No time for public tender processes – but lots of jobs available to veterans, stalwarts and comrades
Umgeni Water has been rocked by allegations that it has awarded a R220 million security tender to a company with political connections without following competitive public tendering processes.
Earlier this month Umgeni cancelled its month-to-month contract with Excellerate Services and handed it to Reshebile Aviation and Protection Services without a tender.
The water company decided to piggyback on Reshebile’s contract with the Airports Company SA (Acsa).
To save costs and time, and in emergencies, Treasury allows “piggybacking”, which permits government entities to appoint a company already contracted by another department to deliver the same services, at the same cost, terms and conditions, without going out to tender.
Reshebile Aviation and Protection Services, which is contracted by Acsa to provide security services in all airports across the country, has strong links to the ANC.
ANC veteran and former Robben Island prisoner Paul Langa was a director of the company.
Khanyisani Mazibuko, a director at the company, is a former presidential bodyguard.
Another ANC veteran, Gertrude Shope, is an active director. John Nkadimeng, another stalwart of the ANC, is a former director.
A senior government bureaucrat who deals with procurement said piggybacking is a deviation from normal competitive tendering procedures which is strictly reserved for emergencies.
“Treasury is becoming increasingly concerned about the number of tenders awarded through piggybacking. Treasury regulations make provisions for piggybacking for emergency cases. Section 217 of the Constitution says public procurement should be fair, open and transparent.
“There is no fairness, openness or transparency when contracts are awarded via piggybacking. It is a gross abuse of the system,” the bureaucrat said.
Shadrack Dladla, another director at Reshebile, refused to comment.
Umgeni’s spokesperson Shami Harichunder said Reshebile Aviation and Protection Services had been contracted by Umgeni Water to provide security services at its various sites.
“This appointment was made in line with Umgeni Water’s internal supply chain processes and procedures and in terms of National Treasury Regulations,” said Harichunder.
However, Harichunder did not respond to detailed questions, arguing that the matter was sub judice.
After Excellerate’s contract was cancelled, the company rushed to the Pietermaritzburg High Court, asking judges to prevent Reshebile from entering Umgeni’s premises and start working.
The company argued that it had a legitimate month-to-month contract.
The application was dismissed on the basis that the matter was not urgent.
However, Excellerate’s chairperson Sibusiso Ncube told City Press that he intended launching another court bid, seeking to force Umgeni to appoint a security service provider through an open tender.
The company, Ncube said, would seek to review and set aside the appointment of Reshebile through piggybacking.
This is the third case in recent months in which the practice of piggybacking is being challenged in court.
Last month the Grahamstown High Court ruled that a R3 billion contract to roll out broadband in the Eastern Cape was irregular, illegal and unlawful.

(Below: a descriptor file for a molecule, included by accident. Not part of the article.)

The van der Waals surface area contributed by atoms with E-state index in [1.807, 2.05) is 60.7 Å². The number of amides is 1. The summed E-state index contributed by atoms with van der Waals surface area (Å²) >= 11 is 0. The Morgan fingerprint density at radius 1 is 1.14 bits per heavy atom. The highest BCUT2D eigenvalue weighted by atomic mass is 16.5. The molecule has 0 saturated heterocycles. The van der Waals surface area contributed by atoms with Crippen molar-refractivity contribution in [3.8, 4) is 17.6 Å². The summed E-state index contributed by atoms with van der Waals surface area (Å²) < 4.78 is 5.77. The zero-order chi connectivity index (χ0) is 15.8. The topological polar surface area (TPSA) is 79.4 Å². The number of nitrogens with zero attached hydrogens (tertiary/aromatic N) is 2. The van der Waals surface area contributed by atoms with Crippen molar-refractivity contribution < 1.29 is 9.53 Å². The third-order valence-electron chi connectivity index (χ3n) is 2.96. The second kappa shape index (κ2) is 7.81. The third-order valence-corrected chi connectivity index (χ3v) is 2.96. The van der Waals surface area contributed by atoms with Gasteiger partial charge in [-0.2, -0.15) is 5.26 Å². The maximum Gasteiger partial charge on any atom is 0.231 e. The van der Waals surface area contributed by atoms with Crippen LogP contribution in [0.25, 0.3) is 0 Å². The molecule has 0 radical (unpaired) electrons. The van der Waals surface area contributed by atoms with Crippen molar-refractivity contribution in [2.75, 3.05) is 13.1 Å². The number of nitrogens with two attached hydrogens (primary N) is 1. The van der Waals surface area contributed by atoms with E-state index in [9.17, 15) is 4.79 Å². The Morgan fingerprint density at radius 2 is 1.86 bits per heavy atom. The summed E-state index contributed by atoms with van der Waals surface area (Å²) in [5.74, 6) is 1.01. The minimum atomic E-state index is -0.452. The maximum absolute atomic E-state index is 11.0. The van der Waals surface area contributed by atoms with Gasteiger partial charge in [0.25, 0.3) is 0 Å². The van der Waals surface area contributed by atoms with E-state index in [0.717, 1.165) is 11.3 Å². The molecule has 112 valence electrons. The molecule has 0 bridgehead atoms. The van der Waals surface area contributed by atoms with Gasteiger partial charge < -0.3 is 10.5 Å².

The court action was initiated by the State Information Technology Agency (Sita) earlier this year after the Eastern Cape provincial government awarded the R3 billion contract to Liquid Telecom without an open public tender.
The Eastern Cape’s director-general Marion Mbina-Mthembu appointed Liquid Telecom by piggybacking on a contract which the company had with the Western Cape provincial government.
However, the court did not set aside the tender. It requested both Sita and the Eastern Cape government to file papers, detailing how they want the matter to be sorted out.
In February this year a company called Blackhead Consulting had dragged Sedibeng Water to the Bloemfontein High Court, seeking an order to declare the water utility’s decision to award a R300 million project through piggybacking as illegal and unlawful.
The company also wanted the tender to be set aside.
Around November last year Sedibeng Water appointed Pro-Plan Consulting Engineers, without an open public tender, to design and supervise the construction of phase two of the Vaal Gamagara Water Scheme.
Blackhead is one of the companies which had submitted bids for the project before Sedibeng cancelled the open tender process and appointed Pro-Plan through piggybacking.
The Vaal Gamagara will deliver bulk water supply to Northern Cape and parts of the Free State and North West.
Den of corruption
Since Umgeni Water forced its former chief executive Cyril Gamede out of office 18 months ago the company has been paralysed by instability and allegations of corruption.
A legal opinion solicited by Water and Sanitation Minister Gugile Nkwinti in July found that Umgeni had an illegal board.
Umgeni’s board, led by Gabsie Mathenjwa, appointed Thami Hlongwa, who has been acting since July last year as permanent chief executive.
This was despite Nkwinti having advised Mathenjwa not to appoint Hlongwa because the board was illegal. Nkwinti had also not approved his salary as required by legislation.
Nkwinti argued that Hlongwa’s appointment needed to be ratified by Cabinet.
In September last year Future Growth, a division of Old Mutual which acts as an agent to a number of companies that hold bonds issued by Umgeni Water, threatened to withdraw R3 billion worth of bonds if the former water and sanitation minister, Nomvula Mokonyane, did not stop meddling with Umgeni’s board.